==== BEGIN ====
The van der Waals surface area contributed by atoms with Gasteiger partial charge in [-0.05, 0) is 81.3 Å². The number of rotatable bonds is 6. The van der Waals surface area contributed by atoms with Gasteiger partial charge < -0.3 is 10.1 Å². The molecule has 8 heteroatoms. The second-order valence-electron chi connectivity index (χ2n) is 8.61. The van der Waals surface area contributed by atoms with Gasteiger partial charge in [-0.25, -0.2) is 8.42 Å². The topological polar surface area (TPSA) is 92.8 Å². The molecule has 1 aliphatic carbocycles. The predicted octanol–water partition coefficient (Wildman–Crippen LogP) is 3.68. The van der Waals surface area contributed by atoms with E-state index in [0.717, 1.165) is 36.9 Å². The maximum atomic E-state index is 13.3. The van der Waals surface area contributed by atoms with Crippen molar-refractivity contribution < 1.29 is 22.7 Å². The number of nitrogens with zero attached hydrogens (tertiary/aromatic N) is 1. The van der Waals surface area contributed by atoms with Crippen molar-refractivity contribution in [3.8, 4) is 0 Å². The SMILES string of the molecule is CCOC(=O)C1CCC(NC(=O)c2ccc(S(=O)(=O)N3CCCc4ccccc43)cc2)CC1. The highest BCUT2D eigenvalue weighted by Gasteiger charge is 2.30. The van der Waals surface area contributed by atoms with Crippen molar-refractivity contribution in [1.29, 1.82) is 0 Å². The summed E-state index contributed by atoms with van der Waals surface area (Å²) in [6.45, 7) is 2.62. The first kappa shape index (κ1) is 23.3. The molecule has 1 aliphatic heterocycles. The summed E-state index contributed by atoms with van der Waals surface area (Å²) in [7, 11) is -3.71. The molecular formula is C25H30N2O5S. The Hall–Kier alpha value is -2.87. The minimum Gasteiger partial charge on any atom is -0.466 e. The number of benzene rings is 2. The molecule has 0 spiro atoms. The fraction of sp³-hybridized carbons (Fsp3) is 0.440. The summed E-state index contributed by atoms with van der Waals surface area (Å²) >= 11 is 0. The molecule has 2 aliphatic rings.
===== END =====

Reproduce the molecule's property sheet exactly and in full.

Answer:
The van der Waals surface area contributed by atoms with Gasteiger partial charge in [-0.05, 0) is 81.3 Å². The number of rotatable bonds is 6. The van der Waals surface area contributed by atoms with Gasteiger partial charge < -0.3 is 10.1 Å². The molecule has 8 heteroatoms. The second-order valence-electron chi connectivity index (χ2n) is 8.61. The van der Waals surface area contributed by atoms with Gasteiger partial charge in [-0.25, -0.2) is 8.42 Å². The topological polar surface area (TPSA) is 92.8 Å². The molecule has 1 aliphatic carbocycles. The predicted octanol–water partition coefficient (Wildman–Crippen LogP) is 3.68. The van der Waals surface area contributed by atoms with E-state index in [0.717, 1.165) is 36.9 Å². The maximum atomic E-state index is 13.3. The van der Waals surface area contributed by atoms with Crippen molar-refractivity contribution < 1.29 is 22.7 Å². The number of nitrogens with zero attached hydrogens (tertiary/aromatic N) is 1. The van der Waals surface area contributed by atoms with Crippen molar-refractivity contribution in [3.8, 4) is 0 Å². The SMILES string of the molecule is CCOC(=O)C1CCC(NC(=O)c2ccc(S(=O)(=O)N3CCCc4ccccc43)cc2)CC1. The highest BCUT2D eigenvalue weighted by Gasteiger charge is 2.30. The van der Waals surface area contributed by atoms with Crippen molar-refractivity contribution in [1.29, 1.82) is 0 Å². The summed E-state index contributed by atoms with van der Waals surface area (Å²) in [6.45, 7) is 2.62. The first kappa shape index (κ1) is 23.3. The molecule has 1 aliphatic heterocycles. The summed E-state index contributed by atoms with van der Waals surface area (Å²) in [7, 11) is -3.71. The molecular formula is C25H30N2O5S. The Hall–Kier alpha value is -2.87. The minimum Gasteiger partial charge on any atom is -0.466 e. The number of benzene rings is 2. The molecule has 0 spiro atoms. The fraction of sp³-hybridized carbons (Fsp3) is 0.440. The summed E-state index contributed by atoms with van der Waals surface area (Å²) >= 11 is 0. The molecule has 2 aliphatic rings.